Mines the jacket with the tin foil lining.
Really glad to see stuff like this, remember back in the day when the UK was pumping out microcomputer after microcomputer (Speccy, BBC B, Tandy, Amiga, Archimedes et al) whilst the rest of the world was trying to catch up.
Oh well, at least we gave the world ARM before it all went tits up :-)
Is because when people use 'the cloud', they think they are using some kind of massive super computer you'd find tucked away on the Starship Enterprise. It's bragging rights, nothing else.
Fanbois much? I think you missed the point where I said I really do *like* the phone, I was just pointing out it's failings:
> battery life sucks: mine works at least as long as the android phones of some co-workers
Yes, but how many 'tweaks' have you done to get it to the same performance level, like bigger batteries, turning off wifi and the various software tweaks. And I'm not 'generalising my specific problem": http://lmgtfy.com/?q=%22n900+battery+problem%22
The point I was trying to make about the Ovi store and developer support is the fact if you look at the Android and iPhone stores, just look how many quality apps from known companies you can PAY for if you want to, not apt-get'ing some alpha software from a repo. Nokia did it's best to be completely unhelpful to it's developers, Smoku produced some great software for the N900 and this is what they have to say about Ovi:
>GPS takes ages to lock on: only when no internet connection is available
So, if I'm in a middle of a field and want to use my GPS (and don't want to spend bucks on 3G data), what happens then? Oh yeah, that's right, I just walk to where there is an internet connection. Because whenever I use GPS I'm nearly always near an internet connection. Other devices use the GPS information sent by the Cell towers, why can't the N900 do this instead?
If you look into it, you'll find that whenever the N900 has anything plugged into it's headphone output, it deliberately limits the volume (to save damaging your ears). The problem with this is that it's not 0.7Vpp (ie standard line level), meaning you have to overdrive the input stage of the amplifier it's plugged into, causing distortion. But of course, you knew this already, because you have no problems, therefore none exist.
>MMS is expensive crap
Unfortunately it's the method that 90% of people use to send images between phones and for a $400 phone you'd expect it to support something out the box that most phones could do 10 years ago.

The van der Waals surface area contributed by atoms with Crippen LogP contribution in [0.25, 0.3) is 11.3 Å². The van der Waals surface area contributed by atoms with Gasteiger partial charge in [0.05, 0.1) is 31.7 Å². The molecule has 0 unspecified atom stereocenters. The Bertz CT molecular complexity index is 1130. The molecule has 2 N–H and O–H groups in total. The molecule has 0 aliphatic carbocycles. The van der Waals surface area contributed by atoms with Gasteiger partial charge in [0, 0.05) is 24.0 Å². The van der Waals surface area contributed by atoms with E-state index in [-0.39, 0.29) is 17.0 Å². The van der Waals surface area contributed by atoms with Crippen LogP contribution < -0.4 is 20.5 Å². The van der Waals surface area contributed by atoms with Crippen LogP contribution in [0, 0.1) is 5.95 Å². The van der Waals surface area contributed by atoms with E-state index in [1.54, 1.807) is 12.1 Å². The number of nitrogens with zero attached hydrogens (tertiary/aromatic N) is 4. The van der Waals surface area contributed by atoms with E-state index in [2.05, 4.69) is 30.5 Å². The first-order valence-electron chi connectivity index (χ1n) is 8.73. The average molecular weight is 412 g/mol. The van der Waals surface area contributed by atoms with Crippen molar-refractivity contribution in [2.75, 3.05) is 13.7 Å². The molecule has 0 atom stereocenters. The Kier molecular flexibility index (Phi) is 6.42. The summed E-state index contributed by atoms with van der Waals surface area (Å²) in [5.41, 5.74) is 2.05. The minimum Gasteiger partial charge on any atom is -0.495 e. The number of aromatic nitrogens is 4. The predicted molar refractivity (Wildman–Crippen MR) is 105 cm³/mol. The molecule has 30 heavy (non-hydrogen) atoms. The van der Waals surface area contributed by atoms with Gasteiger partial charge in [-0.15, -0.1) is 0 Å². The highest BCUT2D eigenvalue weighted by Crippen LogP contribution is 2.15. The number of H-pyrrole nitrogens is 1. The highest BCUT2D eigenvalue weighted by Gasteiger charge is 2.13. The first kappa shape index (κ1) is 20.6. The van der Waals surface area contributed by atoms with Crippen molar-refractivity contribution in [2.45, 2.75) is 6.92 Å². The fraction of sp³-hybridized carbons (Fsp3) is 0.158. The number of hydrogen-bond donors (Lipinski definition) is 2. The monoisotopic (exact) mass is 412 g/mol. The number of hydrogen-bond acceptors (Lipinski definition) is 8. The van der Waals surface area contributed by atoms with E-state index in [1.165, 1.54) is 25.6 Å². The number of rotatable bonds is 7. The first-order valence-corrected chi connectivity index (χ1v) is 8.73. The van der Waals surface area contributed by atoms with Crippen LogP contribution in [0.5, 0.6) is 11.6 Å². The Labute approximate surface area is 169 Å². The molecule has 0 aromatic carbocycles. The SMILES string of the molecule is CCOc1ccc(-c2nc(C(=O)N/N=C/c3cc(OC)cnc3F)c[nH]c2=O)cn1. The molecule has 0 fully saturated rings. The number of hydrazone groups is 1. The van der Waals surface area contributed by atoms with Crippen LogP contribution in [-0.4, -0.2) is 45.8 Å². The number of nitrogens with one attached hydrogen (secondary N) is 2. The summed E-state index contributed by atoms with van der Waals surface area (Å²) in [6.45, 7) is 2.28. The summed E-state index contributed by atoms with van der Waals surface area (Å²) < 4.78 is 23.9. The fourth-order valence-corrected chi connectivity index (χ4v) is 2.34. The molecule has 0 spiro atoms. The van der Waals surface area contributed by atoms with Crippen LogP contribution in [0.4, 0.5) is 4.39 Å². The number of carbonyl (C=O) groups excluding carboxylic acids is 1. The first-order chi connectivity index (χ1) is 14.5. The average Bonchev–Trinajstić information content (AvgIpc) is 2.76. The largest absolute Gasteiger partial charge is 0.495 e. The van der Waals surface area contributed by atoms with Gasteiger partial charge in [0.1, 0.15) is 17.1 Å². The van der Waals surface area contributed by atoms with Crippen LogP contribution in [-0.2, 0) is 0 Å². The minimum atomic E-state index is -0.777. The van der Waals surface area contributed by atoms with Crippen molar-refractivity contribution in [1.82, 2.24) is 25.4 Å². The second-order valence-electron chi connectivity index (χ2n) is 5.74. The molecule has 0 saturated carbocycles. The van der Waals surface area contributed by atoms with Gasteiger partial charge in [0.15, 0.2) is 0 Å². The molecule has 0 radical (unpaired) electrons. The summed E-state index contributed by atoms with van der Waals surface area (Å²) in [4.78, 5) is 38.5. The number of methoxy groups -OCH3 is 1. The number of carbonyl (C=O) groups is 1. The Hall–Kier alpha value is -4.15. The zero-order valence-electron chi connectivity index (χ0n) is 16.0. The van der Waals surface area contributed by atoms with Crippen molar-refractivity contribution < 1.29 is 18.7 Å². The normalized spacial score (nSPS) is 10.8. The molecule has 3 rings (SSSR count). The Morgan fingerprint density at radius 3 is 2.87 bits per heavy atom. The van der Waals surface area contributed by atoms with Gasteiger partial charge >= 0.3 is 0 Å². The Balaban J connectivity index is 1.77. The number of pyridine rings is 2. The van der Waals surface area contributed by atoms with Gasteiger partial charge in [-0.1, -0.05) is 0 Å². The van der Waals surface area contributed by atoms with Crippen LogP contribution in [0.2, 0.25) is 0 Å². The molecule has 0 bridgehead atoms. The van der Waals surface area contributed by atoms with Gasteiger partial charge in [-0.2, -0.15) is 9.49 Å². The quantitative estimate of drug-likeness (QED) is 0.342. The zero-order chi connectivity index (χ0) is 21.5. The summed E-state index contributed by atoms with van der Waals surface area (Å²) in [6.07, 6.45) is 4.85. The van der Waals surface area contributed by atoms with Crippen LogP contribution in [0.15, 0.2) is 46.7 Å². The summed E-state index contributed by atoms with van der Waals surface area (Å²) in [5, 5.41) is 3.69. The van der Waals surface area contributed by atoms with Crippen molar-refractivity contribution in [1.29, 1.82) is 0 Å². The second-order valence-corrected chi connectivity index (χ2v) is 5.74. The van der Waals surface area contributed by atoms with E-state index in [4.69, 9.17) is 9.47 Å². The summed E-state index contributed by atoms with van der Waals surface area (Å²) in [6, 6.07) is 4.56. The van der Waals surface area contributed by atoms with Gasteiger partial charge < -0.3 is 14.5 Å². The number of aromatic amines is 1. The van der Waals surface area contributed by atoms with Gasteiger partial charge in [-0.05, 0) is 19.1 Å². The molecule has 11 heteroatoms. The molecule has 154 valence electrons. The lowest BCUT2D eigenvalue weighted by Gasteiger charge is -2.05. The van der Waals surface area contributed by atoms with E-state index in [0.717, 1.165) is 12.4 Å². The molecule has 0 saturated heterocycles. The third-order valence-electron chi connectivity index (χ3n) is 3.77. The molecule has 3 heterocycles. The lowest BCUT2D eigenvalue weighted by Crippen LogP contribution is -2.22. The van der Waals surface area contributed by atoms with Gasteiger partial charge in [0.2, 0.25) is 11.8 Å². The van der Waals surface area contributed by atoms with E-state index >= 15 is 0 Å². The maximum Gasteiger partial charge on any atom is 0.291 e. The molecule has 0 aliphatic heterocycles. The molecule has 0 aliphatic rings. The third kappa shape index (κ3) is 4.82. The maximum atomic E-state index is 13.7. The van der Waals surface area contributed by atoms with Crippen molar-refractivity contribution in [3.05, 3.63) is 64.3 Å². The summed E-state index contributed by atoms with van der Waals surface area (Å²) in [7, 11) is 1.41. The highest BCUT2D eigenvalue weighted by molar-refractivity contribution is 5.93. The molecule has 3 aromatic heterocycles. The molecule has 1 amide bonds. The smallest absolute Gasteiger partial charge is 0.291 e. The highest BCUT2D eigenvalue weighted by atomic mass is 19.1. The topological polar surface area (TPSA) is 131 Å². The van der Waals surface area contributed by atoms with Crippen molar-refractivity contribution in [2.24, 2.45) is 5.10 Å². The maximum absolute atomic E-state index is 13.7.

And it is slow, try not reflashing it every 2 months and you'll see what I mean. Once the various databases start to get filled (conversations, call log, autocomplete etc) it starts to crawl along.
But iit's ok, because none of these problems effect you, therefore they don't exist,. right?
For all it's failings (and lets face it, most smartphones are more unreliable than the old Nokia bricks), I <3 my N900.
It's slow, expensive, bulky, the battery life sucks, there's issues with the charging connector breaking, it's not multitouch, the screen cover scratches easily, trying to build a playlist in the media player can only be described as a sadomasochistic event, the battery indicator no longer works, there's no HD output, the headphone output is deliberately limited so it's not line level, the Ovi app store is a joke, the GPS takes ages to lock on, there's no developer support, you can't send or receive picture messages (yes, believe it or not, out of the box MMS isn't supported)....
erm, I could go on, but I won't. The reason I <3 it is because:
Aircrack-ng + Kismet + Nmap + Hostap + waiting for a bus/plane to turn up = WIN
TV-Out + Bluetoothed PS3 controller + PSX/SNES/Megadrive/MAME = WIN
SMSCon (find my phone when someone nicks it = WIN (Yes, it does work, see the forum for sucessful 'finds').
IT'S MY PHONE, NOT APPLES, NOT GOOGLES, MINE ALL MINE MUUHAHAHAHAHA
I'd dearly love to find a replacement but I think I'll be holding on to it for a while longer, at least until the battery dies again.....
Back in the day, we used to call that an 'undocumented feature' rather than a bug.
If I was watching a Hollywood film from the 90's which featured a hypothetical scene where a hacker was streaming live video from a cop car dash camera to their desktop, I would of waved my fist and muttered something about bandwidth.
Now it's *actually* happening....